Coffee House

Eric Pickles and the looming Tory split over the ECHR

6 December 2012

6:03 PM

6 December 2012

6:03 PM

Eric Pickles is one of the few characters in contemporary British politics. In an interview with The Spectator this week, he chides Vince Cable for not deregulating enough, admits that he gets ‘occasionally irked’ by George Osborne’s impatience on policy, and reveals that ‘‘I was asked by a senior member of the government, two weeks after the National Planning Framework had come into being, why it hadn’t worked.’

But Pickles also gives us a glimpse of a coming Tory split. He says that it is ‘ridiculous’ that individuals can appeal their cases all the way to the European Court of Human Rights in Strasbourg. He wants to stop this, which would require Britain leaving the jurisdiction of the court. This is a position shared by a growing number of Conservative Cabinet Ministers.

The bar to this shift though is Dominic Grieve, the Attorney General. He is adamantly opposed to Britain leaving the jurisdiction of the court. Unless he is moved, Conservative policy on the European Council on Human Rights will end up being pretty much the same as the coalition’s policy on it.

Subscribe to The Spectator today for a quality of argument not found in any other publication. Get more Spectator for less – just £12 for 12 issues.

Show comments
  • viewcode

    “…I feel fully protected by the Bill of Rights and subsequent acts passed by Parliament…”

    You do realise that that’s the equivalent of standing in a tin bath at the top of a mountain in the middle of a thunderstorm with a tinfoil hat and chain mail waving a long steel sword whilst shouting “ALL LIGHTNING GODS ARE B******S”?

    A supreme state (such as the one you’re advocating) can remove the Bill of Rights whenever it pleases and do what it likes to you. And given that absolute power corrupts absolutely, that’ll be one of the first things it’ll do.

  • viewcode

    “…Why do we need a foreign court?…”

    Because a foreign court is the ultimate safeguard against the government going insane. If you make the UK Government (via the Crown) the sole executive, the UK Parliament the sole legislature, and the UK Supreme Court the sole arbiter, it’s an accident waiting to happen.

    The Euro has been rightly criticised for being a burning building with no exits. Given that, why would one be so eager to build the legal equivalent? I am always amazed by the eagerness of right-wing and/or small-state people to advocate the ultimate left-wing big-state situation: the supreme, untrammelled state

    If your underlying unease is simply about the word “European”, you may want to consider transferring final arbitration to the United Nations Security Council (that’s the way the Geneva Conventions are handled, incidentally)

  • global city

    Of course, those involved in the organisations that put international law above all else are usually anti democratic, believing that just such wise men SHOULD rule, unfetted by ‘populism’. This is the same core curse that afflicts those who run, as well as those who support ‘ever closer union’ of the EU as only a good thing.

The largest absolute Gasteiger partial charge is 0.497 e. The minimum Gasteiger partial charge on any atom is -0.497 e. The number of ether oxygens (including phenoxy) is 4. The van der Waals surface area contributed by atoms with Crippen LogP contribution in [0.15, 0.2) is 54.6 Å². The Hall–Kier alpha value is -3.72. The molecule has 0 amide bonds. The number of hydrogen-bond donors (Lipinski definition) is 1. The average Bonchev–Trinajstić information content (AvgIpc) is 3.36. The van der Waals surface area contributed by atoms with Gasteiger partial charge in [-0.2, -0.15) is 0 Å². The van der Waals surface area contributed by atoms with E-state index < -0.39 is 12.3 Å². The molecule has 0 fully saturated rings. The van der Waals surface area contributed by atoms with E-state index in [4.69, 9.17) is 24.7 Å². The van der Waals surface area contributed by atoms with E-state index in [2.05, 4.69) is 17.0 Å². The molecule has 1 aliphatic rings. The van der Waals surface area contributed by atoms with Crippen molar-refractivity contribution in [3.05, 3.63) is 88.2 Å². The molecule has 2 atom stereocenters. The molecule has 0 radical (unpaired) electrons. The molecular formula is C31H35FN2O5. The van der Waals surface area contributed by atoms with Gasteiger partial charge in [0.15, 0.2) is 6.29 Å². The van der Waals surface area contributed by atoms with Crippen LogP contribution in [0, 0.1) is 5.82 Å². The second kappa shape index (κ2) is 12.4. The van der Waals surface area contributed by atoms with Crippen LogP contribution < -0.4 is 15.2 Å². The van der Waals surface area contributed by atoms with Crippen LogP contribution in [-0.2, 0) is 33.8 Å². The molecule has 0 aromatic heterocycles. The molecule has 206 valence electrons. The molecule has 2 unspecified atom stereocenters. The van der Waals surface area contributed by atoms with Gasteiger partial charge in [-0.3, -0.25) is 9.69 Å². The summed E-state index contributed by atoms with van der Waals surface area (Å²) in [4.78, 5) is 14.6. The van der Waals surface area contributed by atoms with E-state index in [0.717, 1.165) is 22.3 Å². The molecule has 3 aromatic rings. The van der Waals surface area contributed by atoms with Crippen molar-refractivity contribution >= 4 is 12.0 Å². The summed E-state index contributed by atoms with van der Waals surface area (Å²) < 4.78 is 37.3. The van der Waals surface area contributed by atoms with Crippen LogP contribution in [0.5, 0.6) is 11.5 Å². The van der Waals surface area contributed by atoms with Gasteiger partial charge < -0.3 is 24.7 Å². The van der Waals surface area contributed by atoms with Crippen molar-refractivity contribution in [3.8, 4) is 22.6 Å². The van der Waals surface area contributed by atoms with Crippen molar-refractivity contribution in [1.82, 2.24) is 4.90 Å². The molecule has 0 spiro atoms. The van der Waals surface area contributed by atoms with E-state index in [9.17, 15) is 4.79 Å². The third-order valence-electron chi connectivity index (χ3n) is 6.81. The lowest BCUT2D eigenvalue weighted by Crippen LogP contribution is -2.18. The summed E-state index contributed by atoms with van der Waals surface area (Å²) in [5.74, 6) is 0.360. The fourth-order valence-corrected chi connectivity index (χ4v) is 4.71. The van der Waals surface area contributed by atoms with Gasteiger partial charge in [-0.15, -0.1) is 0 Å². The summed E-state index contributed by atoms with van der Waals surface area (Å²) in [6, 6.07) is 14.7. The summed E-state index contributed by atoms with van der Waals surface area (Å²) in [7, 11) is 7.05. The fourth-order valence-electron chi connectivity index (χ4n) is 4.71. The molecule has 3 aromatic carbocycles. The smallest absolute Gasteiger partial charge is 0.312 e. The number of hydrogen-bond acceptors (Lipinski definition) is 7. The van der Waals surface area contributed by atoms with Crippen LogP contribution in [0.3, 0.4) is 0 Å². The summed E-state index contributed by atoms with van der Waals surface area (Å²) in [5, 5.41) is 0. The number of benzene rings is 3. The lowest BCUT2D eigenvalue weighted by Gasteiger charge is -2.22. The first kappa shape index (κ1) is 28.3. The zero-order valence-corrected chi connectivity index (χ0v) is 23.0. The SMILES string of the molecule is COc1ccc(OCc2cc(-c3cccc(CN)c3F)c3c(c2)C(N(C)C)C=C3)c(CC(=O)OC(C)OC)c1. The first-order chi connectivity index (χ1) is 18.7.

What i don’t understand though is their plea that governments must adhere to everything that the judges state, and aquiesce to any pushing the boundaries of law into new areas by those same judges, making them law makers as well as interpraters of law.
    Surely the FINAL say must lie with those who are democratically elected? To insist that we must blindly obey all pronouncements by the European courts, or more latterly, international ones, is to be happy with some notion of judicial infalability.. something not even the pope claims any more!

  • barbie

    We don’t need any departments from over the Channel at all, in fact why we continue to pay them 55 million per day I’ll never know. We should just rip up all agreements and start again. We can if we had the will, or MPs with enough guts. Of course with Cameron in place we’ve no chance he’s a Europeaon lover.
    I don’t accept the Europeaon union at all, their flag or their lecturing. For me the flag is meaningless, and I’d use it to clean my shoes if I was forced to or it was suggested we adopt it.
    No, its time we had a good fighter on our side and Pickles seems to be the right candidate, or wil he be all bluster and no guts? Has for the Human Rights Act, we should have our own act and charter, then we could reside all this rubbish they peddle from the across the channel into the dustbin. Why haven’t we got our own constitutional bill? Why does it take so long for MPs to make a stand for whom they were elected to represent? Its obvious we lack political skills amongst those we’ve got, time to elect a new party, UKIP.

  • WIlliam Blakes Ghost

    Why do we need a foreign court? Would our Appeals system be so undermined without the ECHR? Is Grieve saying that the UK Supreme Court is incapable of making just decisions in tune with the culture and aspirations of this country? Is he saying that our legal profession (from which he came) is so substandard that we cannot find within their ranks sufficient wisdom to successfully sustain an independent legal system? Exactly what is it that the ECHR provides that is so vital to this nations judicial system?

    Its all very well for Grieve and his legal pals to line their pockets via this additional layer of legal bureaucracy but is clearly its surplus to requirements when this country is so horrendously in debt and our economy is faltering and when its decision increasingly are so out of step with the diesires of the British people.

    Not only that but the ECHR is out of our democratic control. It can act with the utmost irresponsibility (as it has over Prisoner voting) and do so with impunity. We have no control of it. Much better we return the legal system to national accountability.